Ed Sanders’ Investigative PoetryI don’t know much about Ed Sanders. Maybe he’s terrible, I don’t know. But I do know I loved his Investigative Poetry, a lecture he gave at the Naropa Institute in 1975. It’s a funny, passionate manifesto for poets to profile/counter-surveil  institutions and the powers that be, ravenous for the dirt. And to use knowledge to enact poetic visitations upon these powers. Look, I love documentary poetry but I think it’s prone to sententiousness and melancholy over the disasters of the past. Which I can still enjoy! But that leaves a vacuum. My take on Sanders is that he’s much more interested surfacing the facts of the present, accumulating data in addition to witnessing. Using a sort of poetic power mapping to clown your local oligarchs, which, often due to ppl’s obsession w/clowning the king, has never actually been done. Either way, this is in the source texts of a documentary poetry course I’ll get to teach on some other plane of existence.

J.T. Roane’s “Plotting the Black Commons,” Souls, January 2, 2019, 1–28. (hit me up if yr facing a pay wall). Part understanding absences in how I’ve understood socio-cultural landscape of my heinous southern, MD relatives/brain-rotting inheritance. Partly toward answering questions I’ve had about how to understand commons as not spaces of universal access but differential use. Roane’s article shines in its particularity. There’s also rich conceptual work happening, particularly his development of black holes in relation to black commons. Check it out.

Rare delight: reading back issue of Tripwire, number 4 on work (2000/1). Parts of it have aged well. Parts…interestingly. Thankful for the context for Karen Brodine’s work (I’m interested in what a collection of radical socialist+ poets would look like); Yepez’ pithy manifest on art and the public which feels right on if you want to not give a shit about 99% of poetry and instead think about where poetry might actually have purchase on a real public; Eileen Myle’s Work Letters (“I’d give the same advice to you, but I know you wont take it”); a very sick burn of David Lehman by Brian Kim Stefans in a book review; Olga Cabral’s epic “Empire State”; the EZLN’s play; Elrick, Banbou, Toscano, Théoret, Roy. The conversation and reviews between and by langpo’ men and early conceptualists in the back end of the issue is the interesting part, a snapshot into the concerns (and omissions, large) of early 00s avant poetics discourse. Folks running on tracks that might have seemed parallel on this issue but which would diverge utterly. Here’s some lines of Brodine’s that make me fly:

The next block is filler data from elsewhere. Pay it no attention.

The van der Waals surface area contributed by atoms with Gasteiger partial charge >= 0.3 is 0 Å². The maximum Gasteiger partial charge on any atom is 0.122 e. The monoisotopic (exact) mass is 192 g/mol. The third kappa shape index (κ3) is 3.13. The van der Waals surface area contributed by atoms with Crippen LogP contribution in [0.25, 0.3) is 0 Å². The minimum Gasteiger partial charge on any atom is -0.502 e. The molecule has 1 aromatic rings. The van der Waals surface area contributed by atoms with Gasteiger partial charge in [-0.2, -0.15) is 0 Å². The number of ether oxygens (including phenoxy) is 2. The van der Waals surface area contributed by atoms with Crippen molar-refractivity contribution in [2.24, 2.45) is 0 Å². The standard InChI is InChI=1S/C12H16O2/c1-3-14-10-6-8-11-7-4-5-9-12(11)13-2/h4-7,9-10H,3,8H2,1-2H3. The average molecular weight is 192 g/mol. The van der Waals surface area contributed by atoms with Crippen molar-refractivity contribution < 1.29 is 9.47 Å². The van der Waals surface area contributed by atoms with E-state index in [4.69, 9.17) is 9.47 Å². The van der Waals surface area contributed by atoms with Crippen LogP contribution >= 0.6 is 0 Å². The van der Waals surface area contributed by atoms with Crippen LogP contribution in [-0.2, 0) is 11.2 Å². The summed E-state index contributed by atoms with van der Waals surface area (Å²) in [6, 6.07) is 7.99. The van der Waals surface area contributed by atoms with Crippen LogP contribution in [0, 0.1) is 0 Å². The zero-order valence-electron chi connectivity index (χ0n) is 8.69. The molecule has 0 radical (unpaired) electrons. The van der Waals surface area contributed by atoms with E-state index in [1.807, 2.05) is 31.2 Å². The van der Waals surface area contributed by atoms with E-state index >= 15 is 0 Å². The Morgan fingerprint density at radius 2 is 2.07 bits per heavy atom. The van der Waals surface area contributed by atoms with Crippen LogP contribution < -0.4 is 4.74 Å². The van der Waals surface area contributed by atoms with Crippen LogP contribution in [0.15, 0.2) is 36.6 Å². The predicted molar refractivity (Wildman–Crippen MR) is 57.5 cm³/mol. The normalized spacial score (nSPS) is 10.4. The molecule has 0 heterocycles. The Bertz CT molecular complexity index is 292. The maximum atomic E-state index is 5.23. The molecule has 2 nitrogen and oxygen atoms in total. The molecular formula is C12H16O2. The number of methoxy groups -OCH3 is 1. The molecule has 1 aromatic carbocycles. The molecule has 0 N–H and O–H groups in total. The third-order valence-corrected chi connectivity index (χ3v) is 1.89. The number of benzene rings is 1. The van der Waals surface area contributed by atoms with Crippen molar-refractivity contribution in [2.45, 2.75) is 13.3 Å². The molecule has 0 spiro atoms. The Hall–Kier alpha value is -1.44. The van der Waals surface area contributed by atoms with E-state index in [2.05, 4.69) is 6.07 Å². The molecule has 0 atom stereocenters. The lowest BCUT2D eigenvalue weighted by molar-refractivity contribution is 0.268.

the layers, fossils. the idea that this machine she controls

is simply layers of human work hours frozen in steel, tangled

in tiny circuits, blinking out through lights like hot, red eyes

Here’s a PDF of the issue.

Samuel Delaney’s second novel, Captives of the Flame. I’d send this back in time to my fantasy devouring self: “As Tltltrlte came forward, his shoulders narrowed. He pushed back the hood of his cloak and a mass of ebony hair cascaded down his shoulders. With each step, his hips broadened and his waist narrowed. A very definite bulge of mammary glands now pushed up beneath his black silk tunic. As Tltltrlte reached the bottom of the steps, she raised her sword. Think at him, came Arkor from the bird cage. Think at him, came from Petra. Jon saw the blade flash forward and then felt it slide into his abdomen. At her, he corrected.  At her, they answered. As Jon toppled down the steps, dying, he asked, What the hell is this anyway? We’re inhabiting a very advanced species of moss, Arkor explained. ” 1963. As for the whole, either the plot, at points, operated by a kind of dream logic and/or I was really sleepy. I went with it. Enjoyed the poisoned fish/large v small producers/vicious bureaucracy subplot.